Daniel H. Ellinor, age 53
 
 
Senior Executive Vice President and Chief Operating Officer of BOK Financial and BOKF, responsible for commercial banking activities across all markets and lines of business. Previously, he was Senior Executive Vice President of BOKF, responsible for Bank of Arizona, Bank of Albuquerque, and Bank of Arkansas, Commercial Real Estate and Energy Lending, Oklahoma Commercial Banking, and TransFund. Before joining BOK Financial in 2003, Mr. Ellinor served as regional president for Compass Bank in Dallas, where he oversaw Compass’ North Texas operations. Prior to that time, Mr. Ellinor was Bank of America’s market executive for the North Texas Commercial Banking Division.
 
 
 

23



Scott B. Grauer, age 50
 
 
Executive Vice President, Wealth Management for BOK Financial and Chief Executive Officer and Chairman of the Company’s broker-dealer subsidiary, BOSC, Inc. In his current role, Mr. Grauer is responsible for the Company’s wealth management business lines in all markets, including Institutional Wealth, The Private Bank, and International Banking. He also serves as chairman of both of the Company’s registered investment advisers, Cavanal Hill Investment Management and The Milestone Group. Mr. Grauer holds numerous FINRA securities licenses, registrations and designations. He joined BOK Financial in 1991 as part of the company’s acquisition of an independent retail brokerage operation and was named manager of BOSC retail in 1996. In late 1999, he was named president and CEO of the firm and assumed responsibilities for retail, institutional and investment banking activities when BOK Financial first combined these units under one organization.
 
 
 
Stephen D. Grossi, age 51
 
 
Executive Vice President and Chief Human Resources Officer. He is responsible for the design and delivery of the Company’s human capital strategy which focuses on strengthening the employee experience. Mr. Grossi came to BOK Financial from PNC Financial Services where he was a Senior Vice President and led human resources efforts related to large acquisitions and realignments, workforce planning, organizational change, compensation and benefits, as well as talent acquisition and development. Mr. Grossi arrived at PNC by way of its acquisition of National City Bank in 2008, where he was the Human Resources Business Partner for mortgage, finance and corporate operations information services. Prior to joining National City in December 2002, Mr. Grossi owned Capital Consultants, an HR consulting firm that specialized in the design of human capital strategies that link to and drive business results. He successfully implemented a Workforce Planning Process for American Express-Corporate Services in the United States, United Kingdom and Asia. He joined BOK Financial in 2011.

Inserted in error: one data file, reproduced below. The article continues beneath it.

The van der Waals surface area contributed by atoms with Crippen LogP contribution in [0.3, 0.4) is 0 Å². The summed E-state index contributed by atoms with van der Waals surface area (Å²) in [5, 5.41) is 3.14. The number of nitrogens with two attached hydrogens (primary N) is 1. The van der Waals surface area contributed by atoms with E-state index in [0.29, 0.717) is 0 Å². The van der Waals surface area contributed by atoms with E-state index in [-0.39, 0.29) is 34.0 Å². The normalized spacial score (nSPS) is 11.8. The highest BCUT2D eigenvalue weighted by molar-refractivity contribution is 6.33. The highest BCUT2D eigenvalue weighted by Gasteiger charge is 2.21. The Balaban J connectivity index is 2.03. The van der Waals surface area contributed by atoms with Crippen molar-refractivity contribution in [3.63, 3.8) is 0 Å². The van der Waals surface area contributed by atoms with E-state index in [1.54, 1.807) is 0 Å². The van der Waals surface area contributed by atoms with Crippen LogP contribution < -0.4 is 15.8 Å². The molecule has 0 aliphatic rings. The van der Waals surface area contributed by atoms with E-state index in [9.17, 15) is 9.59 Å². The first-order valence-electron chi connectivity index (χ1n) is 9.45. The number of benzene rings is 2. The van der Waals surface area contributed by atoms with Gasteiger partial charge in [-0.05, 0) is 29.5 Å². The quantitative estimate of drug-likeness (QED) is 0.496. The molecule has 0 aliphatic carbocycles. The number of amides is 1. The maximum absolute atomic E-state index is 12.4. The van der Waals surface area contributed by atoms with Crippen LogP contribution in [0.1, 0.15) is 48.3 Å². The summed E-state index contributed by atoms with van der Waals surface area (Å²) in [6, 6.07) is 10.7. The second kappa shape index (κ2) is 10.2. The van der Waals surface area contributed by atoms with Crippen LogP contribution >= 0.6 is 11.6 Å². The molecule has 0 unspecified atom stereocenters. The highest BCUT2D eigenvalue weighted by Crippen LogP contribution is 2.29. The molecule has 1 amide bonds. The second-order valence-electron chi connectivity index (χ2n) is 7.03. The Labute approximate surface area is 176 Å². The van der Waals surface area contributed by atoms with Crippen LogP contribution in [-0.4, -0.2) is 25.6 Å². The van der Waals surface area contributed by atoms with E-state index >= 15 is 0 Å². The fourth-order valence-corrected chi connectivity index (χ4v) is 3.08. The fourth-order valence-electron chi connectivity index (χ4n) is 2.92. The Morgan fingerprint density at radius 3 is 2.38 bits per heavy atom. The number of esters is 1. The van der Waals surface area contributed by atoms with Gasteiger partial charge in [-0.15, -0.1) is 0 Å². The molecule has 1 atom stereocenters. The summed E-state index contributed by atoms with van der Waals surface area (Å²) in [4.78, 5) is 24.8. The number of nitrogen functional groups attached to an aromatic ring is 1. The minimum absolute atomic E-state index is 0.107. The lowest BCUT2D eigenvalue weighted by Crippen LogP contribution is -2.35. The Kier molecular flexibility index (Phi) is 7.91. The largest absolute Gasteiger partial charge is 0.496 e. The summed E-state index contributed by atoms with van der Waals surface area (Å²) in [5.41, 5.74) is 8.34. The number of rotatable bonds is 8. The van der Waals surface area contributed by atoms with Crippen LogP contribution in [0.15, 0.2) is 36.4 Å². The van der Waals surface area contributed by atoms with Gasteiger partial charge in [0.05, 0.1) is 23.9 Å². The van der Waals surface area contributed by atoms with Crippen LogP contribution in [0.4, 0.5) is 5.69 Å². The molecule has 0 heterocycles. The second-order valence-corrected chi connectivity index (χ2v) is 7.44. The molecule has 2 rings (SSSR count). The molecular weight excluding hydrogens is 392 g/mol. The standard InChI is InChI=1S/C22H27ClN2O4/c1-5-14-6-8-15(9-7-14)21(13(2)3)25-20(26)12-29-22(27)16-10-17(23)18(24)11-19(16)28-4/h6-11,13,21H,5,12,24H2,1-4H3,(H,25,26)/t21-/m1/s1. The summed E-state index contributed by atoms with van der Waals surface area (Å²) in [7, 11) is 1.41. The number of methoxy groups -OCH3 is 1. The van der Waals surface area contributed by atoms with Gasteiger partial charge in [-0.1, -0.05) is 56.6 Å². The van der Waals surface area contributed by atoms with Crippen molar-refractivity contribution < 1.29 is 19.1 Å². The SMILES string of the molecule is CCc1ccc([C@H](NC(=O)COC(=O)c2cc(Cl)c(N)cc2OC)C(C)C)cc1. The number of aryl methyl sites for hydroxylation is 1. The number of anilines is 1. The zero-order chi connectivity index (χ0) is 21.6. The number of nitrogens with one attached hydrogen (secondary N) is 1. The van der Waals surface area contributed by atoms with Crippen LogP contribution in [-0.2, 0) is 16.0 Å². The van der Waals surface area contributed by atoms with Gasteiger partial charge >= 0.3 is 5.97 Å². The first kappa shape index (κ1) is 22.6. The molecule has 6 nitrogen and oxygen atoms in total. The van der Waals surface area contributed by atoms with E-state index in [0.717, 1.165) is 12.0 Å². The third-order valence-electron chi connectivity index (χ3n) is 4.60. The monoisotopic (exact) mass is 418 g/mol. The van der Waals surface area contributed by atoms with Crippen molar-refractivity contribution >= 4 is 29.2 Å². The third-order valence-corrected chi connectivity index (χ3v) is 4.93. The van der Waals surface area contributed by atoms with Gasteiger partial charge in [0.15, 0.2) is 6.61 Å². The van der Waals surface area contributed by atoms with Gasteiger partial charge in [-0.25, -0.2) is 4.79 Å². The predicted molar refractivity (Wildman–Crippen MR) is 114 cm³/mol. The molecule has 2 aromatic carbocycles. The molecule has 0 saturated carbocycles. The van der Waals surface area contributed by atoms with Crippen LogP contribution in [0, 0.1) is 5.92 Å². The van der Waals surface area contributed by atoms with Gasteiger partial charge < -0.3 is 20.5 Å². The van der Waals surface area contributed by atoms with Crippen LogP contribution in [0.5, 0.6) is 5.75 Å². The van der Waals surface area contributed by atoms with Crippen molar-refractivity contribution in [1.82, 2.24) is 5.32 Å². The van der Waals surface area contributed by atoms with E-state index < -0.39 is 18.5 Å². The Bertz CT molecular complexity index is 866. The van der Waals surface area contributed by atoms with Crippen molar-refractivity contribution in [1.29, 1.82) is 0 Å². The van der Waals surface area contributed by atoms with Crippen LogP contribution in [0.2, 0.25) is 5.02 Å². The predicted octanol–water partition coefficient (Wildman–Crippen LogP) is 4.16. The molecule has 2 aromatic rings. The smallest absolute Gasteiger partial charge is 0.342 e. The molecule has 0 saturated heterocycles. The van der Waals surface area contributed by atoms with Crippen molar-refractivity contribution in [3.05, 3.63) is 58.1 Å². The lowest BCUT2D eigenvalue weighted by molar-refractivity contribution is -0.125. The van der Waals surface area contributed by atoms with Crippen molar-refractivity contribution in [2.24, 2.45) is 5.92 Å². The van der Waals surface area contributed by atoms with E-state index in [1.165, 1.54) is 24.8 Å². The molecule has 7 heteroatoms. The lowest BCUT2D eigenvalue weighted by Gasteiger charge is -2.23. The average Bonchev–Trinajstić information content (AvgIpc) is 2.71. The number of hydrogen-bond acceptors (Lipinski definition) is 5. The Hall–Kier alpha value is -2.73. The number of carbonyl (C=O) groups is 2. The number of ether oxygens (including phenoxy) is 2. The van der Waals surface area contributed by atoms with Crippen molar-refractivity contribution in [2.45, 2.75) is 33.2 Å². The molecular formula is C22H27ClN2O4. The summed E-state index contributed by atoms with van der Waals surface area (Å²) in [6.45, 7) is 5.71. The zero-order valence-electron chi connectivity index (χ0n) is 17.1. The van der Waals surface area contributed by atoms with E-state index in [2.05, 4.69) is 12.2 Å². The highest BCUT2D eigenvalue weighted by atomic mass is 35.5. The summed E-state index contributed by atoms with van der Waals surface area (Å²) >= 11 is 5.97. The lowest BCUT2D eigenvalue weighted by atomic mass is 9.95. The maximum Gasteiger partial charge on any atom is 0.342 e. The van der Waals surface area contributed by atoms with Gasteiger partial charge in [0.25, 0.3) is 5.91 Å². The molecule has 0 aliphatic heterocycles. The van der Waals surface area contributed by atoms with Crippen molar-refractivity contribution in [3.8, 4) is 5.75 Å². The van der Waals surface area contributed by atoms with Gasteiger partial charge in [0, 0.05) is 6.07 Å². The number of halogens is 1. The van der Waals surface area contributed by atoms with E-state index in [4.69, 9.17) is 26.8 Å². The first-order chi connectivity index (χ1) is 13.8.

Rebecca D. Keesling, age 42
 
 
Executive Vice President and Chief Auditor for BOK Financial Corporation, responsible for ensuring the Company’s internal controls are designed properly and operating effectively and performing independent assessments of the Company’s compliance with various laws and regulations.  Previously, Ms. Keesling was Senior Vice President and Manager of Loan Portfolio Reporting, where she managed a team responsible for financial reporting as it pertained to the loan portfolio and allowance for credit losses.  Ms. Keesling joined BOK Financial in 2004 as Vice President and Corporate Audit Manager, and was instrumental in implementing Sarbanes-Oxley controls across the Company. She also managed the corporate audit team and was the primary interface with the Company’s independent auditors.  Prior to joining BOK Financial, Ms. Keesling spent 10 years in the public accounting industry primarily with Ernst & Young auditing private and publicly owned companies.
 
 
 
Stacy C. Kymes, age 44
 
 
Executive Vice President and Chief Credit Officer of BOKF, and Manager of the Credit Administration Division. Previously, Mr. Kymes acted for BOKF as Assistant Chief Credit Officer, Director of Mergers & Acquisitions, Treasurer, Corporate Controller and Chief Auditor. Mr. Kymes joined BOKF in 1996. Prior to joining BOKF, Mr. Kymes was with KPMG LLP.